Women in Dublin Chinese community celebrating Chinese New Year in various styles of Qipao, 2016

Some airlines in Mainland China and Taiwan, such as China Airlines[36] and Hainan Airlines,[37] have cheongsam uniforms for their women flight attendants and ground workers. These uniform cheongsams are in a plain color, hemmed just above the knee, with a close-fitting wool suit jacket of the same color as the cheongsam. It is also common for these uniforms to only borrow certain elements, such as the standing collar and frog clasps, without adopting the whole design.[38] In the 1950s, women in the workforce in Hong Kong started to wear more functional cheongsam made of wool, twill, and other materials. Most were tailor fitted and often came with a matching jacket. The dresses were a fusion of Chinese tradition with modern styles. Cheongsam was commonly replaced by more comfortable clothing such as sweaters, jeans, business suits, and skirts. Due to its restrictive nature, it is now mainly worn as formal wear for important occasions.[citation needed] They are sometimes worn by politicians and film artists in Taiwan and Hong Kong. They are shown in some Chinese movies, such as in the 1960s film The World of Suzie Wong, where actress Nancy Kwan made the cheongsam briefly fashionable in Western culture. They are also commonly seen in beauty contests, along with swimsuits. Today, cheongsam is only commonly worn day to day as a uniform by people like restaurant hostesses and serving staff at luxury hotels.[citation needed]

School uniform

Before World War II, it was customary for girl students who attended schools run by Western missionaries societies to wear cheongsam as their school uniforms; on the other hand, there were very few indigenous Chinese schools that were using the cheongsam as a school uniform.[35]: 247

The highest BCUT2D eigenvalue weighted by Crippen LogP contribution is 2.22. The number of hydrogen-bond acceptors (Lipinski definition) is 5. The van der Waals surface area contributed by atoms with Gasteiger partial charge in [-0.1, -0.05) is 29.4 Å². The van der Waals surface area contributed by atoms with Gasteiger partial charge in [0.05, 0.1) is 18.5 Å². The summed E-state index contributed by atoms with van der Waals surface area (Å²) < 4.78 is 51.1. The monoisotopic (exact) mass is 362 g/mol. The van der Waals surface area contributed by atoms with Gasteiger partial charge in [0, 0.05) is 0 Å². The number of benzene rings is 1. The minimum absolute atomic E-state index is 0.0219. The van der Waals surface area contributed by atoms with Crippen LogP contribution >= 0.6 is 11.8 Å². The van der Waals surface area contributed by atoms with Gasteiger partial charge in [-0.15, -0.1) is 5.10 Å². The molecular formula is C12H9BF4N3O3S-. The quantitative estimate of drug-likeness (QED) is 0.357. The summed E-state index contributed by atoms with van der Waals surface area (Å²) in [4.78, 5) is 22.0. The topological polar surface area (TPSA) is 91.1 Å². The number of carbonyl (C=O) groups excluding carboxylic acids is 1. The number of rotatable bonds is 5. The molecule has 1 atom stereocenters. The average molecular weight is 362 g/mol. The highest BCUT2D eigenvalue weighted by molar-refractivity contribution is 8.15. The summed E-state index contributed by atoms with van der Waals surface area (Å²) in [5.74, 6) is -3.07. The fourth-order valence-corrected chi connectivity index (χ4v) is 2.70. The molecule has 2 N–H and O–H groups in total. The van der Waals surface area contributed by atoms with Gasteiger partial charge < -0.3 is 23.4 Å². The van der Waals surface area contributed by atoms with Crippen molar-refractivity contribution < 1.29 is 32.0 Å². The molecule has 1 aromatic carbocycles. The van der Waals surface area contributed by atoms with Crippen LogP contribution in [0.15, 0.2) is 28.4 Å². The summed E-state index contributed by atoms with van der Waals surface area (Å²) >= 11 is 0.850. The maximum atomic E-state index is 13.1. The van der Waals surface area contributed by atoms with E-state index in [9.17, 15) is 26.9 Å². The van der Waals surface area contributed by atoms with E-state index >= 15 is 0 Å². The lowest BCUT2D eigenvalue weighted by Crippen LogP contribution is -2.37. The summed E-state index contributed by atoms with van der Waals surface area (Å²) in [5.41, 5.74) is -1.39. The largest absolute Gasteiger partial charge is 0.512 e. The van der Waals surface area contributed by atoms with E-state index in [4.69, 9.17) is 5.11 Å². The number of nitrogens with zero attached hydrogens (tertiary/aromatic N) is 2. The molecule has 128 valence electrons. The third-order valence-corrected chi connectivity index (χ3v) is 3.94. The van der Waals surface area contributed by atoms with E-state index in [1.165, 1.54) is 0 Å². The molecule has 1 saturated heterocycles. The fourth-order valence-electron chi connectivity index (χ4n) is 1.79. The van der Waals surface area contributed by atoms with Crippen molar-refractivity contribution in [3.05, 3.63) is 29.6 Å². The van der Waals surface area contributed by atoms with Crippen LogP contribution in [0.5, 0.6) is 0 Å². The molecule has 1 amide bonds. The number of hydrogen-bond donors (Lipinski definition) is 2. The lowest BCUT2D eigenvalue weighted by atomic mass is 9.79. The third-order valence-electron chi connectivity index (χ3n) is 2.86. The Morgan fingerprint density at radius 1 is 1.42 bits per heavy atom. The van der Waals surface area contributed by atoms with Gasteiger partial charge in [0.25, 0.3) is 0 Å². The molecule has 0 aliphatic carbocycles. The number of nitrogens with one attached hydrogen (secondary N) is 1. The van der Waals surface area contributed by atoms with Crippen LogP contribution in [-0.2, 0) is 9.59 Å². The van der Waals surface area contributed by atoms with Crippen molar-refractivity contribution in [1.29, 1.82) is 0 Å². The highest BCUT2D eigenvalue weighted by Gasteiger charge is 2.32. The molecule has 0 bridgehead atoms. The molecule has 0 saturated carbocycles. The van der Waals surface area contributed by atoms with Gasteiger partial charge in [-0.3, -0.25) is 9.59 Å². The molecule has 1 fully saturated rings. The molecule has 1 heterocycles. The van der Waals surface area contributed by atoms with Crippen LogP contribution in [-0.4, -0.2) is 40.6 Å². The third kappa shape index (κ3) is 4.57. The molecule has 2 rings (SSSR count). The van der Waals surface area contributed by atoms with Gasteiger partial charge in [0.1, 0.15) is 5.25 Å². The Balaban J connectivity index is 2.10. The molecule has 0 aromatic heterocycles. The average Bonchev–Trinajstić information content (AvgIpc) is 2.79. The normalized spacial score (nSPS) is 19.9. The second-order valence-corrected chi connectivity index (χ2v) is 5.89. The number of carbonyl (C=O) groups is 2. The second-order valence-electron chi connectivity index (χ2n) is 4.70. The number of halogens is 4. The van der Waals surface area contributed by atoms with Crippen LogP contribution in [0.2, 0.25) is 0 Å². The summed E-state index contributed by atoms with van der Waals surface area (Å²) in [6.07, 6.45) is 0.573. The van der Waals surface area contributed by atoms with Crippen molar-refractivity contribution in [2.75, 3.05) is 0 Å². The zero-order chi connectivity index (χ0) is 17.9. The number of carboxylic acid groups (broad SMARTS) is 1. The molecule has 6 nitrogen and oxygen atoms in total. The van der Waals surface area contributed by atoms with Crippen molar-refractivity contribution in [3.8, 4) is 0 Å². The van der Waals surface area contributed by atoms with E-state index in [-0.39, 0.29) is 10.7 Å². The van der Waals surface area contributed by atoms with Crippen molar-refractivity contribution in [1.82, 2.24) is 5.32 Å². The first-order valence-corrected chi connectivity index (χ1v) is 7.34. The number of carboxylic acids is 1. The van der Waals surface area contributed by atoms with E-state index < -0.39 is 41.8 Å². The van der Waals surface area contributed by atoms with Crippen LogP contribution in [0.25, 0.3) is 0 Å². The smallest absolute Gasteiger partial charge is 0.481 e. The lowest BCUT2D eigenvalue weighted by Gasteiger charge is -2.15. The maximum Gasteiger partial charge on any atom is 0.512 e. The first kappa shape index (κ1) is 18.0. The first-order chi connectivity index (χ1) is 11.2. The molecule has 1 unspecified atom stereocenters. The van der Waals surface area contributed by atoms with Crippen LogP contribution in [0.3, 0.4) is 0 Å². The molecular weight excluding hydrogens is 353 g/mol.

A few primary schools and some secondary schools in Hong Kong, especially older schools established by Christian missionaries, use a plain-rimmed sky-blue cotton and/or dark blue velvet (for winter) cheongsam with the metal school badge right under the stand-up collar to be closed with a metal hook and eye as the official uniform for their female students. The schools which use this standard include True Light Girls' College, St. Paul's Co-educational College, Heep Yunn School, St. Stephen's Girls' College, Ying Wa Girls' School, etc. These cheongsams are usually straight, with no waist shaping, and the cheongsam hem must reach mid-thigh. The cheongsam fit closely to the neck, and the stiff collar is hooked closed, despite the tropical humid and hot weather. Although the skirts have short slits, they are too narrow to allow students to walk in long strides. The seams above the slits often split when walking and are repeatedly sewn. Many schools also require underskirts to be worn with the cheongsam. The underskirt is a white cotton full slip, hemmed slightly shorter than the cheongsam, and has slits at the sides like the cheongsam, although the slits are deeper. A white cotton undershirt is often worn underneath the cheongsam. The cheongsam's length, styling, color, and sleeve length vary between schools. Many students feel it is an ordeal, yet it is a visible manifestation of the strict discipline that is the hallmark of prestigious secondary schools in Hong Kong, and many students and their parents like that. Some rebellious students express dissatisfaction with this tradition by wearing their uniform with the stand-up collar intentionally left unhooked or hemmed above their knees. The Ying Wa and True Light Schools have sent questionnaires to their students about uniform reforms but have not altered their policies.[39] However, Madam Lau Kam Lung Secondary School of Miu Fat Buddhist Monastery ended their cheongsam uniform in 1990 after receiving suggestions from its student union.[40]